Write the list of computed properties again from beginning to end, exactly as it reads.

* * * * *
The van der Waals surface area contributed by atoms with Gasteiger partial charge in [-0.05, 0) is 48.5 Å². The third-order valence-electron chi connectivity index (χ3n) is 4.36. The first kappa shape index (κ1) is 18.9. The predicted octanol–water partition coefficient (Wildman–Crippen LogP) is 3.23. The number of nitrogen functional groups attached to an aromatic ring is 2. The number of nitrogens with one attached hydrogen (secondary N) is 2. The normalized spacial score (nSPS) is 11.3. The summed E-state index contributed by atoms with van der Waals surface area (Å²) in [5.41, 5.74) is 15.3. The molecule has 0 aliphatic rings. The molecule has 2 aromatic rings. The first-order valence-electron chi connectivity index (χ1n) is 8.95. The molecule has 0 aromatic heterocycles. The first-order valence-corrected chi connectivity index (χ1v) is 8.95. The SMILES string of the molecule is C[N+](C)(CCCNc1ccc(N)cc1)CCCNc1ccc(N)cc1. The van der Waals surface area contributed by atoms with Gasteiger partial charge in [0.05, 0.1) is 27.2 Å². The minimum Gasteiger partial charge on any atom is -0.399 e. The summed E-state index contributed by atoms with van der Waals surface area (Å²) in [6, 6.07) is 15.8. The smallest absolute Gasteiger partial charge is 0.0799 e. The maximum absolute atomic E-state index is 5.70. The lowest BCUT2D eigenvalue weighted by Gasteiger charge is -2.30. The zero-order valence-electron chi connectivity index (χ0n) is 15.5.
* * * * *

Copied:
The van der Waals surface area contributed by atoms with Gasteiger partial charge in [-0.05, 0) is 48.5 Å². The third-order valence-electron chi connectivity index (χ3n) is 4.36. The first kappa shape index (κ1) is 18.9. The predicted octanol–water partition coefficient (Wildman–Crippen LogP) is 3.23. The number of nitrogen functional groups attached to an aromatic ring is 2. The number of nitrogens with one attached hydrogen (secondary N) is 2. The normalized spacial score (nSPS) is 11.3. The summed E-state index contributed by atoms with van der Waals surface area (Å²) in [5.41, 5.74) is 15.3. The molecule has 0 aliphatic rings. The molecule has 2 aromatic rings. The first-order valence-electron chi connectivity index (χ1n) is 8.95. The molecule has 0 aromatic heterocycles. The first-order valence-corrected chi connectivity index (χ1v) is 8.95. The SMILES string of the molecule is C[N+](C)(CCCNc1ccc(N)cc1)CCCNc1ccc(N)cc1. The van der Waals surface area contributed by atoms with Gasteiger partial charge in [0.05, 0.1) is 27.2 Å². The minimum Gasteiger partial charge on any atom is -0.399 e. The summed E-state index contributed by atoms with van der Waals surface area (Å²) in [6, 6.07) is 15.8. The smallest absolute Gasteiger partial charge is 0.0799 e. The maximum absolute atomic E-state index is 5.70. The lowest BCUT2D eigenvalue weighted by Gasteiger charge is -2.30. The zero-order valence-electron chi connectivity index (χ0n) is 15.5.